Guiding Forces Led Graduate to Electrical Engineering
By Sherry DiBari
Kyle Hernandez's 7th-grade engineering class might have been where it all started.
"The class had activities and competitions that drove me to understand the inner workings of our world through the eyes of physics," he said.
A few years later - in high school - Mr. Hughes, a teacher at T.C. Williams High School in Alexandria, Virginia, helped reinforce Hernandez's focus on engineering.
"He allowed me to develop this curiosity in his electrical engineering classes and it showed me the limitless applications that electrical engineers work with," Hernandez said.
Hernandez, who graduated fall '21 with a bachelor's degree in electrical engineering from Old Dominion University's Batten College of Engineering and Technology, is appreciative of those who helped guide his academic journey.
Hernandez's father, Eric Hernandez, never earned a degree, but he did impart life-long lessons to his son.
"His knowledge in the field [of radio systems in the military] allowed him to become a vital asset to private companies and eventually his own," Hernandez said. "The dedication to his job showed the level of character required to be an engineer."
He credits his mother, Nancy Bolling, with his ability to follow through on his decision to become an electrical engineer.
"Her motivation and lessons of patience led me to develop the characteristics of a hard worker," he said.
After high school, Hernandez attended Northern Virginia Community College and then transferred to ODU, where he was inspired by Sylvain Marsillac, professor of electrical and computer engineering.
"Dr. Marsillac's sheer knowledge and understanding of the field shows the importance of involvement, not just attendance, in whatever you decide upon," he said. "It cannot be stressed enough that "bad" jokes and a relaxed environment inspires students."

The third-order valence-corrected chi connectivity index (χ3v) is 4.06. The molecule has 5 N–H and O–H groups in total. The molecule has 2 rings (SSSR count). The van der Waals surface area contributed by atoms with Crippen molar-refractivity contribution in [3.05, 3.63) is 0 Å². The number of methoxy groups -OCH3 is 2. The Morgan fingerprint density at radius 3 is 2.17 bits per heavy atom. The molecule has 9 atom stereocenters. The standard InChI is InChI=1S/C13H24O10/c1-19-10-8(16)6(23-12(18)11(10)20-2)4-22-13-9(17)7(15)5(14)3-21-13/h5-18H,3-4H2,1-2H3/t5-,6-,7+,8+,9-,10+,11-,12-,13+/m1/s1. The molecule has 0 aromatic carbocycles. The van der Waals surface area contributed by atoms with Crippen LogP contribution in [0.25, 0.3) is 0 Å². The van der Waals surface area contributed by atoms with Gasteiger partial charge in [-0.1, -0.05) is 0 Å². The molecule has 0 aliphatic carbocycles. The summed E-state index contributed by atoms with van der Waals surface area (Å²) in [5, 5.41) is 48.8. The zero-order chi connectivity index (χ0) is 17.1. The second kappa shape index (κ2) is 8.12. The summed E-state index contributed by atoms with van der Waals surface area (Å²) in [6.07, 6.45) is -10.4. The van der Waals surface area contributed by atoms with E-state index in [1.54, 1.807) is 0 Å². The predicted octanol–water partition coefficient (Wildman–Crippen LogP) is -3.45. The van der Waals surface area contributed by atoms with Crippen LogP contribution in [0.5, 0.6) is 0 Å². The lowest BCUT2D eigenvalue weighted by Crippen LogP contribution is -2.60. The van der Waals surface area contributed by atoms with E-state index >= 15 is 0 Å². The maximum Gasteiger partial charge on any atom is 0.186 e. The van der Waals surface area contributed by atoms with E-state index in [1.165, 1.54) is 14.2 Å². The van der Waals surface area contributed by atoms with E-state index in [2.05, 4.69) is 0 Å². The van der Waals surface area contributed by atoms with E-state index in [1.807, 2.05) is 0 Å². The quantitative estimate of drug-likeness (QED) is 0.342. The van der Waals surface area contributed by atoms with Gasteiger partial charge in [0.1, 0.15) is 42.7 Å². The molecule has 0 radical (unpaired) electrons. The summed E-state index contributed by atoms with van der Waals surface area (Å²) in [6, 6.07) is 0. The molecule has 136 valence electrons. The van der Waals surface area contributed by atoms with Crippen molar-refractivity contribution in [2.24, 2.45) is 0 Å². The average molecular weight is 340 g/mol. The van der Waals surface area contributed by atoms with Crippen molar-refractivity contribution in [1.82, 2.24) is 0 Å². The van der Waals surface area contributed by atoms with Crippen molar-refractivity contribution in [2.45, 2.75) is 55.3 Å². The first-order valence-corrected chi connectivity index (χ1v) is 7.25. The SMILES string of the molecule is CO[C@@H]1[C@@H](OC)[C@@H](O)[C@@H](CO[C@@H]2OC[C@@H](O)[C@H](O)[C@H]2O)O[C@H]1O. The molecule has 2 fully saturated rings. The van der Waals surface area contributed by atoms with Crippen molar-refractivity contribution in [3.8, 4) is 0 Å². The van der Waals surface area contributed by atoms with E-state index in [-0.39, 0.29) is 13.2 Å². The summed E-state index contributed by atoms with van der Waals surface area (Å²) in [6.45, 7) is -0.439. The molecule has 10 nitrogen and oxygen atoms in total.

Marsillac, in turn, recognized Hernandez's academic and leadership skills.
"Kyle's intellectual aptitudes are exceptional and allowed him to make the class more interesting for everyone as he asked very pertinent and relevant questions," Marsillac said.
"His leadership also translated well during lab sessions, and even courses, as he often helped other students understand some of the course content by explaining the topic from his perspective," he added.
Hernandez used some of those skills, plus follow-through and determination learned from his parents, to snag a coveted internship this summer.
After applying for numerous internships, and receiving just as many rejection letters, he was offered an interview with United States Air Force Civilian Service.
"Following the interview, I received an offer for a paid GS-05 electrical engineering intern position on the other side of the United States at the Vandenberg Space Force Base in California," Hernandez explained.
"I accepted the position and scraped every dollar I could earn to make it possible," he added.
During the internship, Hernandez was a part of an engineering team responsible for maintaining the on-base electrical grid.
The work included updating the base's electrical grid single line diagrams, providing maintenance to substations, analyzing fault data and implementing high voltage relays.
"Best of all, I was able to experience launches since I worked as an emergency support engineer for countdowns," he said.
After graduation, Hernandez won't have much time to relax. He has already accepted a position at Northrop Grumman as an associate hardware engineer.